• Hoarseness
  • Fatigue or feelings of weakness
  • Unexplained weight loss or gain
  • Persistent back pain

If you notice any of the above symptoms, schedule an appointment with your doctor right away. Explain the symptoms you’re experiencing, how long you’ve had them, and if you have any risk factors for lung cancer. Seek a second opinion if your doctor dismisses your concerns.

How Long Does Chemo Prolong Life for Lung Cancer Patients?

Chemotherapy is a drug treatment primarily used to treat cancer patients. Designed to kill fast-growing cells in the body, chemotherapy is one of the most effective treatment options for many cancer patients, including those diagnosed with lung cancer. Chemotherapy is administered intravenously, either through a vein in the arm or a device called a “port” in the chest. The number and frequency of infusions will vary depending on the type and severity of a patient’s cancer.

There are several factors that impact how well chemotherapy treats a person’s cancer, including its stage as well as the patient’s age and overall health. Chemotherapy is unlikely to have much of an effect on Stage IV (metastatic) cancers, whereas it can add months or even years to a person’s life if they have been diagnosed with Stage I – III cancer.

Whether chemotherapy is combined with other forms of treatment, such as surgery or radiation, will also influence how long it prolongs life expectancy.

Quit Smoking To Reduce Your Chance of Lung Cancer

Cigarette smoking is the single greatest cause of lung cancer diagnoses in the U.S. You can significantly lower your risk of developing lung cancer by quitting smoking. Johns Hopkins Medicine describes the act of quitting smoking as “one of the best health decisions you can make.”

  • If you quit smoking before the age of 40, your chance of premature death from lung cancer will decrease by 90%.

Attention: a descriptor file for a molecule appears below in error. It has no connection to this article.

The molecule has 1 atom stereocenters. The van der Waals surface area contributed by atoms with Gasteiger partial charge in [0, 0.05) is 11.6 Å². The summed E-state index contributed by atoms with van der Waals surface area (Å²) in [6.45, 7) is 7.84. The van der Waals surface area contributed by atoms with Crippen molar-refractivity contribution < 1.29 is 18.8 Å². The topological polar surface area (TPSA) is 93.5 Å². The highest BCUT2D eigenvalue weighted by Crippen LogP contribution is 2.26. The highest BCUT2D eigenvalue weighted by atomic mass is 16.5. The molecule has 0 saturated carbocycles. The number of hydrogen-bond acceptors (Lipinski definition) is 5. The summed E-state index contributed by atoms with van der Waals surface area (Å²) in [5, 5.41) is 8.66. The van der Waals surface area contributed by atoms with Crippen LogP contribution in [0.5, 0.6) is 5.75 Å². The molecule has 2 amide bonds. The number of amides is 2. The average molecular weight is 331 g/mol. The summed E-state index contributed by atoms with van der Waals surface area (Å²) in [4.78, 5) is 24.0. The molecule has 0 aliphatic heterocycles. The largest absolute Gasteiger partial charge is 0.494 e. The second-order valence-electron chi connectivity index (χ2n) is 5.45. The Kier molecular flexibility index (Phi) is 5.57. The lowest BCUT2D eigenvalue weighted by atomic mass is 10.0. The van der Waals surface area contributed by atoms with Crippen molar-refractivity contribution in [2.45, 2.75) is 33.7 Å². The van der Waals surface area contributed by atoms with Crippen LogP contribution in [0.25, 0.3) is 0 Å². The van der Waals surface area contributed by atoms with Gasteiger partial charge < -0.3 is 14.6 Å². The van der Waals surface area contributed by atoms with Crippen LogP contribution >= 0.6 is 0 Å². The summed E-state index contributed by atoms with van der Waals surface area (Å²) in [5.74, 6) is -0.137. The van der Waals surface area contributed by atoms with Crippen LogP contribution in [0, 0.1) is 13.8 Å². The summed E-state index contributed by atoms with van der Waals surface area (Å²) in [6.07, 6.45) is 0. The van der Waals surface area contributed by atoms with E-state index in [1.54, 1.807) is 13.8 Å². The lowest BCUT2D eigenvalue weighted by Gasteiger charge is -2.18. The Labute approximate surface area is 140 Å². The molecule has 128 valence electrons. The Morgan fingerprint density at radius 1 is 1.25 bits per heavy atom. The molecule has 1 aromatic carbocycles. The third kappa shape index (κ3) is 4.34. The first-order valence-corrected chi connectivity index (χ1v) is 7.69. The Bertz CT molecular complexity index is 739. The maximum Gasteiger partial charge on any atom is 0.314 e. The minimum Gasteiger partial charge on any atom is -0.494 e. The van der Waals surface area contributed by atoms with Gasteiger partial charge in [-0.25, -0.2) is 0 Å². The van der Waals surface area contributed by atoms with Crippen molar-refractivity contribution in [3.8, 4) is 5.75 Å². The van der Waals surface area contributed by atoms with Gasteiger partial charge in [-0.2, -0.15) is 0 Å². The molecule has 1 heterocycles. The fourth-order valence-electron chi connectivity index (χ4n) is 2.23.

• If you quit smoking by the age of 54, your chance of premature death from lung cancer will decrease by 66%.
  • If you quit smoking after being diagnosed with cancer, your chance of premature death from certain cancers will decrease by as much as 40%.

Resources for smoking cessation (quitting) can be found on the U.S. Centers for Disease Control and Prevention (CDC) website.

Jobs and Occupations With the Greatest Risk of Developing Lung Cancer

Not every lung cancer diagnosis is the result of smoking cigarettes or inhaling secondhand smoke. Individuals working in high-risk industries face a heightened risk of developing lung cancer compared to their peers in other industries, even if they never smoked cigarettes.

If you were diagnosed with lung cancer and worked in any of the following industries or positions, your diagnosis may be related to your occupation:

  • Metal workers
  • Barbers, hairstylists, and salon workers
  • Manicurists
  • Dry cleaner workers
  • Welders
  • Coal miners
  • Firefighters
  • Construction workers
  • Manufacturing and factory workers
  • Auto mechanics
  • Farm workers
  • Painters

Working in the above industries may also put you at a higher risk of developing mesothelioma, a deadly cancer that forms in the lining of the lungs, heart, or abdomen.

Life After a Lung Cancer or Mesothelioma Diagnosis

If you’ve been diagnosed with lung cancer or mesothelioma and you believe another person’s, business’, or entity’s negligence could be to blame, we invite you to schedule a free consultation with Frost Law Firm, PC.

Our law office has the expertise needed to carefully trace sources of contamination or exposure to toxic materials, even when that exposure occurred decades in the past. Contact us by phone or via our online form to set up a free meeting with a mesothelioma lawyer.

Our Experience Is Personal

Scott L. Frost’s Family Experience with Lung Cancer

For most of his life, Scott L. Frost’s father, who was in the construction industry, worked with and sold products containing asbestos without knowing the materials were dangerous. He was diagnosed with lung cancer 40 years after starting his career, leading Scott’s family to fight like they had never fought before.

Pictured here with his wife of over 50 years, Scott’s father eventually succumbed to the cancer. Since then, Scott has made it his mission to do everything in his power to make sure corporations understand how dangerous asbestos is and prevent future generations from suffering as his family did, as well as support research that may lead to finding a cure.